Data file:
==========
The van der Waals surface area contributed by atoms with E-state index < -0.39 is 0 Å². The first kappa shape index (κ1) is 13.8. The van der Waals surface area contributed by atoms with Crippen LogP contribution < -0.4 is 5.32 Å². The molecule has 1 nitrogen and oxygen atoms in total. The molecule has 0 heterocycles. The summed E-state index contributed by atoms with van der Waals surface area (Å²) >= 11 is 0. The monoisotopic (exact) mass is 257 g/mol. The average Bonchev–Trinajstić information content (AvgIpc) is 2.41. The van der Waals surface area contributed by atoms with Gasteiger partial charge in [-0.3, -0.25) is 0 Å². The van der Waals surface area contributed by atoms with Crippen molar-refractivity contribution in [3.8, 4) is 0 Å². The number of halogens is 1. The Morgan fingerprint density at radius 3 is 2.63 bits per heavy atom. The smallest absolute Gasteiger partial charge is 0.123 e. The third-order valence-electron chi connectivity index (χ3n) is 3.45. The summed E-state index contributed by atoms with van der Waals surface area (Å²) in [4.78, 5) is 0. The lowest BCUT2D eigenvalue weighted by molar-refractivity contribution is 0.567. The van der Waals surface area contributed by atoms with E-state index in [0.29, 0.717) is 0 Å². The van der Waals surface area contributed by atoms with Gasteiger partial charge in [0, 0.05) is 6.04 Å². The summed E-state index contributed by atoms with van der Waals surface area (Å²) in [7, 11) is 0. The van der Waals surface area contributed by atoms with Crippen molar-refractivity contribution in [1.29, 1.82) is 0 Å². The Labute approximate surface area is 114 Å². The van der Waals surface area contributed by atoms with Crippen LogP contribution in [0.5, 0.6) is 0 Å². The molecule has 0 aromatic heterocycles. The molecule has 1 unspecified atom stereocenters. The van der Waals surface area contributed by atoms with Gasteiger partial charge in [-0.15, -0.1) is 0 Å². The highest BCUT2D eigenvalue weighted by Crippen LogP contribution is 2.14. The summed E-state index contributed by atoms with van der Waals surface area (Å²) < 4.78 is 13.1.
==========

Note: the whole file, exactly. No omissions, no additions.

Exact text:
The van der Waals surface area contributed by atoms with E-state index < -0.39 is 0 Å². The first kappa shape index (κ1) is 13.8. The van der Waals surface area contributed by atoms with Crippen LogP contribution < -0.4 is 5.32 Å². The molecule has 1 nitrogen and oxygen atoms in total. The molecule has 0 heterocycles. The summed E-state index contributed by atoms with van der Waals surface area (Å²) >= 11 is 0. The monoisotopic (exact) mass is 257 g/mol. The average Bonchev–Trinajstić information content (AvgIpc) is 2.41. The van der Waals surface area contributed by atoms with Gasteiger partial charge in [-0.3, -0.25) is 0 Å². The van der Waals surface area contributed by atoms with Crippen molar-refractivity contribution in [3.8, 4) is 0 Å². The number of halogens is 1. The Morgan fingerprint density at radius 3 is 2.63 bits per heavy atom. The smallest absolute Gasteiger partial charge is 0.123 e. The third-order valence-electron chi connectivity index (χ3n) is 3.45. The summed E-state index contributed by atoms with van der Waals surface area (Å²) in [4.78, 5) is 0. The lowest BCUT2D eigenvalue weighted by molar-refractivity contribution is 0.567. The van der Waals surface area contributed by atoms with E-state index in [0.29, 0.717) is 0 Å². The van der Waals surface area contributed by atoms with Gasteiger partial charge in [0, 0.05) is 6.04 Å². The summed E-state index contributed by atoms with van der Waals surface area (Å²) in [7, 11) is 0. The van der Waals surface area contributed by atoms with Crippen molar-refractivity contribution in [1.29, 1.82) is 0 Å². The Labute approximate surface area is 114 Å². The van der Waals surface area contributed by atoms with Crippen LogP contribution in [0.5, 0.6) is 0 Å². The molecule has 0 aromatic heterocycles. The molecule has 1 unspecified atom stereocenters. The van der Waals surface area contributed by atoms with Gasteiger partial charge in [-0.15, -0.1) is 0 Å². The highest BCUT2D eigenvalue weighted by Crippen LogP contribution is 2.14. The summed E-state index contributed by atoms with van der Waals surface area (Å²) < 4.78 is 13.1.